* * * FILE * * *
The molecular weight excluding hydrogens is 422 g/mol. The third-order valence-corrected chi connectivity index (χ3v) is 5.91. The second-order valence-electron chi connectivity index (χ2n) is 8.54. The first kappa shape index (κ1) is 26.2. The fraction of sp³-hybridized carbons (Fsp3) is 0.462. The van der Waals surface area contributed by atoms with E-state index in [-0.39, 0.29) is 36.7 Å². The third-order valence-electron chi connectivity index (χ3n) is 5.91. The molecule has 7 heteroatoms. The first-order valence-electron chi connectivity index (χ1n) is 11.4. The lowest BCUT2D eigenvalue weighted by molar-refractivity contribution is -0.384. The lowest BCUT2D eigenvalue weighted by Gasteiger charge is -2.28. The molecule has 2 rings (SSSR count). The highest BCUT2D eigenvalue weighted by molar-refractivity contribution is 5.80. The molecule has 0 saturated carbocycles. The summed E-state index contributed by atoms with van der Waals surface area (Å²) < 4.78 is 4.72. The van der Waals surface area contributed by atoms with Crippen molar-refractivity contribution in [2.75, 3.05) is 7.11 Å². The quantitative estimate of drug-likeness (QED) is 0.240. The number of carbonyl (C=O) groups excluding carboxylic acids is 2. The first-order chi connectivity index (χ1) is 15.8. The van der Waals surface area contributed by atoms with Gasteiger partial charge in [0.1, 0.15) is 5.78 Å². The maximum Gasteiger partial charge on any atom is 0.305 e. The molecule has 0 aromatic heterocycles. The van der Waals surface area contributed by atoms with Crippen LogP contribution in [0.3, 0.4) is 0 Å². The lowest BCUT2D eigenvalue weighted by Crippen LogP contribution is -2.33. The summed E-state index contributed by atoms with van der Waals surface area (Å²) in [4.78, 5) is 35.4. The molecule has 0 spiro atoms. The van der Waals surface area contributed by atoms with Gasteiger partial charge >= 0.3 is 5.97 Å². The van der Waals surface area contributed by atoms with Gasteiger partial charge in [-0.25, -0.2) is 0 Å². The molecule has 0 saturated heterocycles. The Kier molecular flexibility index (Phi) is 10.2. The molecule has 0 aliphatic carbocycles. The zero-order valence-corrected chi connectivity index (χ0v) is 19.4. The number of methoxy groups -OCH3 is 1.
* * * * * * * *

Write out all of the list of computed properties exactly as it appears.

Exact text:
The molecular weight excluding hydrogens is 422 g/mol. The third-order valence-corrected chi connectivity index (χ3v) is 5.91. The second-order valence-electron chi connectivity index (χ2n) is 8.54. The first kappa shape index (κ1) is 26.2. The fraction of sp³-hybridized carbons (Fsp3) is 0.462. The van der Waals surface area contributed by atoms with E-state index in [-0.39, 0.29) is 36.7 Å². The third-order valence-electron chi connectivity index (χ3n) is 5.91. The molecule has 7 heteroatoms. The first-order valence-electron chi connectivity index (χ1n) is 11.4. The lowest BCUT2D eigenvalue weighted by molar-refractivity contribution is -0.384. The lowest BCUT2D eigenvalue weighted by Gasteiger charge is -2.28. The molecule has 2 rings (SSSR count). The highest BCUT2D eigenvalue weighted by molar-refractivity contribution is 5.80. The molecule has 0 saturated carbocycles. The summed E-state index contributed by atoms with van der Waals surface area (Å²) < 4.78 is 4.72. The van der Waals surface area contributed by atoms with Crippen molar-refractivity contribution in [2.75, 3.05) is 7.11 Å². The quantitative estimate of drug-likeness (QED) is 0.240. The number of carbonyl (C=O) groups excluding carboxylic acids is 2. The first-order chi connectivity index (χ1) is 15.8. The van der Waals surface area contributed by atoms with Gasteiger partial charge in [0.1, 0.15) is 5.78 Å². The maximum Gasteiger partial charge on any atom is 0.305 e. The molecule has 0 aromatic heterocycles. The van der Waals surface area contributed by atoms with Crippen LogP contribution in [0.3, 0.4) is 0 Å². The lowest BCUT2D eigenvalue weighted by Crippen LogP contribution is -2.33. The summed E-state index contributed by atoms with van der Waals surface area (Å²) in [4.78, 5) is 35.4. The molecule has 0 spiro atoms. The van der Waals surface area contributed by atoms with Gasteiger partial charge >= 0.3 is 5.97 Å². The van der Waals surface area contributed by atoms with Gasteiger partial charge in [-0.25, -0.2) is 0 Å². The molecule has 0 saturated heterocycles. The Kier molecular flexibility index (Phi) is 10.2. The molecule has 0 aliphatic carbocycles. The zero-order valence-corrected chi connectivity index (χ0v) is 19.4. The number of methoxy groups -OCH3 is 1.